That review made me eager to read the book, but I was completely frustrated by the impenetrability of my old sources at Amazon.com; thus I started Googling 'cannabis, Prozac' and soon found an item by Phillip Dawdy which had appeared both in the Seattle weekly and on the Alternet in August 2004.

Dawdy's article was enlightening in a number of ways:

1) A lot of what I had been somewhat surprised to learn from and about patients had already been suspected in 2004. Nevertheless, my work goes a lot further than those suspicions because it's based on longitudinal data supplied by real people who now are organized as a registry.

2) The drug policy reform 'movement' which claims to speak for medical users has missed the most important way in which pot is being used as 'medicine.' That includes Lester Grinspoon whose quoted complaint about IRBs is very weak tea; compared to the stir that would be caused by endorsement/replication of my work by those (relatively few) California physicians in a position to do so. So far, that hasn't happened; for reasons neither they nor reform will discuss with me.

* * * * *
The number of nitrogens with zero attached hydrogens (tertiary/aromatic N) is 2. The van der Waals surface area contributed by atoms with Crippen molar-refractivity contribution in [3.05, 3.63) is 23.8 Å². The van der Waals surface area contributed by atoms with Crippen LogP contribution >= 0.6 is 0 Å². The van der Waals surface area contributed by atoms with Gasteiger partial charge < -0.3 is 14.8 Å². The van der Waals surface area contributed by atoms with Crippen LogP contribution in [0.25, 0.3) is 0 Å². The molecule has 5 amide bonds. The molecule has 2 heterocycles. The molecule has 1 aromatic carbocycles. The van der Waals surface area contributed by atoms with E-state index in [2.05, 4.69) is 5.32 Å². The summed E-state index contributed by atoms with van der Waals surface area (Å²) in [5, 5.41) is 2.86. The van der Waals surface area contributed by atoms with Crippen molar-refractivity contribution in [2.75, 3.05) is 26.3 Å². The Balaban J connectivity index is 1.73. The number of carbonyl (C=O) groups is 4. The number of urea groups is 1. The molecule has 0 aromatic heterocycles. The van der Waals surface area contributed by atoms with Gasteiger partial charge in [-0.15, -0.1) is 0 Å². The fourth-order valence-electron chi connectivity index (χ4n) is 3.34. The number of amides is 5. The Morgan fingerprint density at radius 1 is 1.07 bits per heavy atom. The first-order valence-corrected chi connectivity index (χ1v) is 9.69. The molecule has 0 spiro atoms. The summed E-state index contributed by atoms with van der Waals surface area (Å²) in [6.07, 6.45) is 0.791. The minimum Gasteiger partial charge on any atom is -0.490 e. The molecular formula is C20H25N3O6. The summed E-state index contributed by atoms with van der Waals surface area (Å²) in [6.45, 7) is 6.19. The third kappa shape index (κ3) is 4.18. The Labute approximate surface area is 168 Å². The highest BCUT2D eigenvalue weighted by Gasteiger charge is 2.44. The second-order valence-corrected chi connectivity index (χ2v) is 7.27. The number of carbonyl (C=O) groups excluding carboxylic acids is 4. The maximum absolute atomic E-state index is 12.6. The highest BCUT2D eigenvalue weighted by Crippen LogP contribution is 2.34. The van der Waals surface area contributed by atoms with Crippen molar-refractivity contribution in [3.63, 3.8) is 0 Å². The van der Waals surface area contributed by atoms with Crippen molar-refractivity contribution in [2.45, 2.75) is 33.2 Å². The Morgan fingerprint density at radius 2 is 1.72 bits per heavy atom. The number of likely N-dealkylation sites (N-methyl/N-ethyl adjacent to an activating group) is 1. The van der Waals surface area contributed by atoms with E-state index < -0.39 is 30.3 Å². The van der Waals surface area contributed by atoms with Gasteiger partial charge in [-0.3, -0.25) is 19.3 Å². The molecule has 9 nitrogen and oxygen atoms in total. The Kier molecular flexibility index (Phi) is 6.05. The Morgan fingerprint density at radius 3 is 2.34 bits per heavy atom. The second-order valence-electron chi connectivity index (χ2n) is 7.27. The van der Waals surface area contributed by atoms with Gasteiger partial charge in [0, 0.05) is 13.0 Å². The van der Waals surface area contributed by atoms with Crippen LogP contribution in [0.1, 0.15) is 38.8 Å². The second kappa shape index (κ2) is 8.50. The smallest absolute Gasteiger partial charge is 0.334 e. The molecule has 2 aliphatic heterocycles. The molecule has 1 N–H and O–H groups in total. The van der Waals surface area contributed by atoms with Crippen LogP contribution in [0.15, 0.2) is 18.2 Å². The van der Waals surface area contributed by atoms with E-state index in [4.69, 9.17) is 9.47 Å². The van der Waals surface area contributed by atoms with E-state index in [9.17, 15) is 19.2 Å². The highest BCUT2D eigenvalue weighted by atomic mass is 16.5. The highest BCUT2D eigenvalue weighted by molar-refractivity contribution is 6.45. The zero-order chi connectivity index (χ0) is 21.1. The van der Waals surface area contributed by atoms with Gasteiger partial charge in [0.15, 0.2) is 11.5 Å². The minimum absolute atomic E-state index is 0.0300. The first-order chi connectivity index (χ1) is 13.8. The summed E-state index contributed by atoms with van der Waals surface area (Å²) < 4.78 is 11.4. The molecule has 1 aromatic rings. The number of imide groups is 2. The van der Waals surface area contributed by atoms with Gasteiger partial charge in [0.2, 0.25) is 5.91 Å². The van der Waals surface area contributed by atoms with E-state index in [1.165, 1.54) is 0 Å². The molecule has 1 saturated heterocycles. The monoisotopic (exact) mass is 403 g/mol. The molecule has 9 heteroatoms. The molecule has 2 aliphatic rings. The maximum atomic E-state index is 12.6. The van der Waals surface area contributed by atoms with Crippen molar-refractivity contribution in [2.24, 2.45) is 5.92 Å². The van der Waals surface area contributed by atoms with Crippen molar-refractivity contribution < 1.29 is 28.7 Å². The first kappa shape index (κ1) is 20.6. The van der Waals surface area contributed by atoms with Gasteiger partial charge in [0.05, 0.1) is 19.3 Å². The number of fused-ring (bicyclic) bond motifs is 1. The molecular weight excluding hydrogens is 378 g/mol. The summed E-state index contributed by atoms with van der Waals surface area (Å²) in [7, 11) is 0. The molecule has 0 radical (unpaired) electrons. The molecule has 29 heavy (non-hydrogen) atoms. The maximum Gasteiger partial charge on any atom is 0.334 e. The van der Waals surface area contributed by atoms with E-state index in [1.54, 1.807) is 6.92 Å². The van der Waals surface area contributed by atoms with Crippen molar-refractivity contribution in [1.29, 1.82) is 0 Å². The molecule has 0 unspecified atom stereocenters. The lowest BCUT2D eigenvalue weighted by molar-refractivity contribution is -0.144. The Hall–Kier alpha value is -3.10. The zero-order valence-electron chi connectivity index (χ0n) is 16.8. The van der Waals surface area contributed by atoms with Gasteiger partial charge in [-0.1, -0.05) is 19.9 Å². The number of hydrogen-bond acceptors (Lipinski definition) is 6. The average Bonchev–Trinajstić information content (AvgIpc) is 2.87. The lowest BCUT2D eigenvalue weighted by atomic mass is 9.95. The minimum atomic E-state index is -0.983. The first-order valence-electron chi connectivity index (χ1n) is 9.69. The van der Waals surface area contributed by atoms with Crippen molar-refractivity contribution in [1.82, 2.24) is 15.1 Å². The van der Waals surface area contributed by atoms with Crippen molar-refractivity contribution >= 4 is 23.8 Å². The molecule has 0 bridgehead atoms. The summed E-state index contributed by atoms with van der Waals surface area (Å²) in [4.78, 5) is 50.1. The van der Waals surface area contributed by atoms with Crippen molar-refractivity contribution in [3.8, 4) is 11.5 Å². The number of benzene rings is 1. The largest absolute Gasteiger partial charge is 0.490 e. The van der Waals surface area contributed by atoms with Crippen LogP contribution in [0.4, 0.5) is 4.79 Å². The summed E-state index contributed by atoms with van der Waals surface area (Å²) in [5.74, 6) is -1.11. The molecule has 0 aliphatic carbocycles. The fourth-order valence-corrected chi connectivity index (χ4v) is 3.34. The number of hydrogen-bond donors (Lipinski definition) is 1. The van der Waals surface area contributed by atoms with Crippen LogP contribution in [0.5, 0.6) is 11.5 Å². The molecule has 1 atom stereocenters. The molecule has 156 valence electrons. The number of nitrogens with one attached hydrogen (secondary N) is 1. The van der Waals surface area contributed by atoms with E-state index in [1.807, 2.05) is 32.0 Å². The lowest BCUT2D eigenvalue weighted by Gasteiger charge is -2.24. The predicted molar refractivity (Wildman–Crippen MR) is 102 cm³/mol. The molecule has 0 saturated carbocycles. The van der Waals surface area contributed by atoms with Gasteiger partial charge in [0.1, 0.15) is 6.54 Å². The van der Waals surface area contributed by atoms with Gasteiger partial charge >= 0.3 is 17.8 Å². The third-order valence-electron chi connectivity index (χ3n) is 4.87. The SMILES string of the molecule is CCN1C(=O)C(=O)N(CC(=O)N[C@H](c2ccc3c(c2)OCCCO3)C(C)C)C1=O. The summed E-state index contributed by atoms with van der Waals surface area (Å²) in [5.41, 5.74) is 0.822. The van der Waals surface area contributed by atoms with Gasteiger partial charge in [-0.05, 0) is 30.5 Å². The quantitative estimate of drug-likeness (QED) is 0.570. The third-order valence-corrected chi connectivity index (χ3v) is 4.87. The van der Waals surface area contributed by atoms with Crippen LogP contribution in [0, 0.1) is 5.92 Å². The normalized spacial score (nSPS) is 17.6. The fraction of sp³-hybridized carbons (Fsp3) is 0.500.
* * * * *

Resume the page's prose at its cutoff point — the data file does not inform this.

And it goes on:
3) The links supplied by the Alternet Drug Reporter are contemporary; in other words, the people who wrote articles on behalf of DPA, MPP, and ASA are clearly way behind where Phil Dawdy was in 2004.

Doctor Tom

Posted by tjeffo at 02:45 AM | Comments (0)

July 14, 2006

Cognition, Science, and the Emotions

Through modern Archeology and Antropology, we have accumulated detailed knowledge of several hitherto unknown 'civilizations' that flourished for sigificant periods of time, only to eventually fail for a variety of reasons such as climate change, deforestation and political implosion.

In the last entry, I suggested that the emergence of scientific thought in the middle of the last millennium radically changed the world.  That's because Western Europe, was soon encouraged by its superior weapons and deep water navigation capabilities to 'explore' (and pillage) a world previously inaccessible to them. That quickly led to an orgy of exploitative colonization which is still going on and has often been justified by notions of  cultural, 'racial'  or religious superiority.